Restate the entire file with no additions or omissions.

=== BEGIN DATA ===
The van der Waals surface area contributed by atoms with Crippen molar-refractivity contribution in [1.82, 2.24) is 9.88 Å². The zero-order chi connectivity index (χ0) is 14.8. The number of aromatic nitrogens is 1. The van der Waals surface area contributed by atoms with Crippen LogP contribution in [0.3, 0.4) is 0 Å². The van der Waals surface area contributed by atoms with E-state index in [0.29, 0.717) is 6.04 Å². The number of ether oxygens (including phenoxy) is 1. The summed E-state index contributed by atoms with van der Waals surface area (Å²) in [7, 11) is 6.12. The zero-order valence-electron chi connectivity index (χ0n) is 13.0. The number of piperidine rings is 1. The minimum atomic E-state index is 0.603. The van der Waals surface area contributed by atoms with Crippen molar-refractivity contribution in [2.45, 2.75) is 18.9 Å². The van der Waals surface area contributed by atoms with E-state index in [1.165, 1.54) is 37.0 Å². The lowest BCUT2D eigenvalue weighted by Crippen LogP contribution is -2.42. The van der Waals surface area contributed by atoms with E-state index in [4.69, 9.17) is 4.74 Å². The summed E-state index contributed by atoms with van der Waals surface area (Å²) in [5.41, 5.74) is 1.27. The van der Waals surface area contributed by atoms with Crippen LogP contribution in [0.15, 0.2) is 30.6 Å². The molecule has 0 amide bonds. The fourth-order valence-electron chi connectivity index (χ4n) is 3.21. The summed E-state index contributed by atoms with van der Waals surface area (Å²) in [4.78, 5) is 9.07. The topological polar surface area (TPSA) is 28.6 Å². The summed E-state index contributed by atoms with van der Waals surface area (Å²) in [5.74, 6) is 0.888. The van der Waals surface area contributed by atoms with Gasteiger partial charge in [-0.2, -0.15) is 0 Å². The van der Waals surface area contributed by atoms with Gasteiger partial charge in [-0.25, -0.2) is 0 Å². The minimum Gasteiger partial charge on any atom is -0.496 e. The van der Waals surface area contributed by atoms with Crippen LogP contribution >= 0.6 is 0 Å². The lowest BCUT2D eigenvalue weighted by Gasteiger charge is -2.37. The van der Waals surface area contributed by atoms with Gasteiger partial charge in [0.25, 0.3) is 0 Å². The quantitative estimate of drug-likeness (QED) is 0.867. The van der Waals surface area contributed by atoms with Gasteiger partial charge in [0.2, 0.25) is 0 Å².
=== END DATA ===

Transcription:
The van der Waals surface area contributed by atoms with Crippen molar-refractivity contribution in [1.82, 2.24) is 9.88 Å². The zero-order chi connectivity index (χ0) is 14.8. The number of aromatic nitrogens is 1. The van der Waals surface area contributed by atoms with Crippen LogP contribution in [0.3, 0.4) is 0 Å². The van der Waals surface area contributed by atoms with E-state index in [0.29, 0.717) is 6.04 Å². The number of ether oxygens (including phenoxy) is 1. The summed E-state index contributed by atoms with van der Waals surface area (Å²) in [7, 11) is 6.12. The zero-order valence-electron chi connectivity index (χ0n) is 13.0. The number of piperidine rings is 1. The minimum atomic E-state index is 0.603. The van der Waals surface area contributed by atoms with Crippen molar-refractivity contribution in [2.45, 2.75) is 18.9 Å². The van der Waals surface area contributed by atoms with E-state index in [1.165, 1.54) is 37.0 Å². The lowest BCUT2D eigenvalue weighted by Crippen LogP contribution is -2.42. The van der Waals surface area contributed by atoms with E-state index in [4.69, 9.17) is 4.74 Å². The summed E-state index contributed by atoms with van der Waals surface area (Å²) in [5.41, 5.74) is 1.27. The van der Waals surface area contributed by atoms with Crippen LogP contribution in [0.15, 0.2) is 30.6 Å². The molecule has 0 amide bonds. The fourth-order valence-electron chi connectivity index (χ4n) is 3.21. The summed E-state index contributed by atoms with van der Waals surface area (Å²) in [4.78, 5) is 9.07. The topological polar surface area (TPSA) is 28.6 Å². The summed E-state index contributed by atoms with van der Waals surface area (Å²) in [5.74, 6) is 0.888. The van der Waals surface area contributed by atoms with Gasteiger partial charge in [-0.2, -0.15) is 0 Å². The van der Waals surface area contributed by atoms with Gasteiger partial charge in [-0.25, -0.2) is 0 Å². The minimum Gasteiger partial charge on any atom is -0.496 e. The van der Waals surface area contributed by atoms with Crippen LogP contribution >= 0.6 is 0 Å². The lowest BCUT2D eigenvalue weighted by Gasteiger charge is -2.37. The van der Waals surface area contributed by atoms with Gasteiger partial charge in [0.25, 0.3) is 0 Å². The quantitative estimate of drug-likeness (QED) is 0.867. The van der Waals surface area contributed by atoms with Gasteiger partial charge in [0.2, 0.25) is 0 Å².